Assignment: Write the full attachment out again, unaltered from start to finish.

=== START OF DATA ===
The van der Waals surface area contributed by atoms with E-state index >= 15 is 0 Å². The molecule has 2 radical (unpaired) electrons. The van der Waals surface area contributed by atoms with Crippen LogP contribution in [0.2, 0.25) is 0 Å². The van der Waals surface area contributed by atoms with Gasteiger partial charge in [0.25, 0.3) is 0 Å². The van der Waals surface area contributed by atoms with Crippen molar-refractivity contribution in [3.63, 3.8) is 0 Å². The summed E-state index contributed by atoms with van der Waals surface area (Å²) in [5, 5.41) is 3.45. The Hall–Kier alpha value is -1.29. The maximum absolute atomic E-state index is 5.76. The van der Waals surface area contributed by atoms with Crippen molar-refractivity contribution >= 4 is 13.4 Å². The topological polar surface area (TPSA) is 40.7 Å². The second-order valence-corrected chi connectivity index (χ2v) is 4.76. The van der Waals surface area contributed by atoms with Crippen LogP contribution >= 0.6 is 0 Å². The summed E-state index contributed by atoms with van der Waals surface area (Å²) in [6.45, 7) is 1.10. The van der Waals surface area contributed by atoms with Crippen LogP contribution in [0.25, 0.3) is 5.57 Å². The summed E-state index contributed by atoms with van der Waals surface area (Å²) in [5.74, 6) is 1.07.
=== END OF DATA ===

The van der Waals surface area contributed by atoms with E-state index >= 15 is 0 Å². The molecule has 2 radical (unpaired) electrons. The van der Waals surface area contributed by atoms with Crippen LogP contribution in [0.2, 0.25) is 0 Å². The van der Waals surface area contributed by atoms with Gasteiger partial charge in [0.25, 0.3) is 0 Å². The van der Waals surface area contributed by atoms with Crippen molar-refractivity contribution in [3.63, 3.8) is 0 Å². The summed E-state index contributed by atoms with van der Waals surface area (Å²) in [5, 5.41) is 3.45. The Hall–Kier alpha value is -1.29. The maximum absolute atomic E-state index is 5.76. The van der Waals surface area contributed by atoms with Crippen molar-refractivity contribution >= 4 is 13.4 Å². The topological polar surface area (TPSA) is 40.7 Å². The second-order valence-corrected chi connectivity index (χ2v) is 4.76. The van der Waals surface area contributed by atoms with Crippen LogP contribution >= 0.6 is 0 Å². The summed E-state index contributed by atoms with van der Waals surface area (Å²) in [6.45, 7) is 1.10. The van der Waals surface area contributed by atoms with Crippen LogP contribution in [0.25, 0.3) is 5.57 Å². The summed E-state index contributed by atoms with van der Waals surface area (Å²) in [5.74, 6) is 1.07.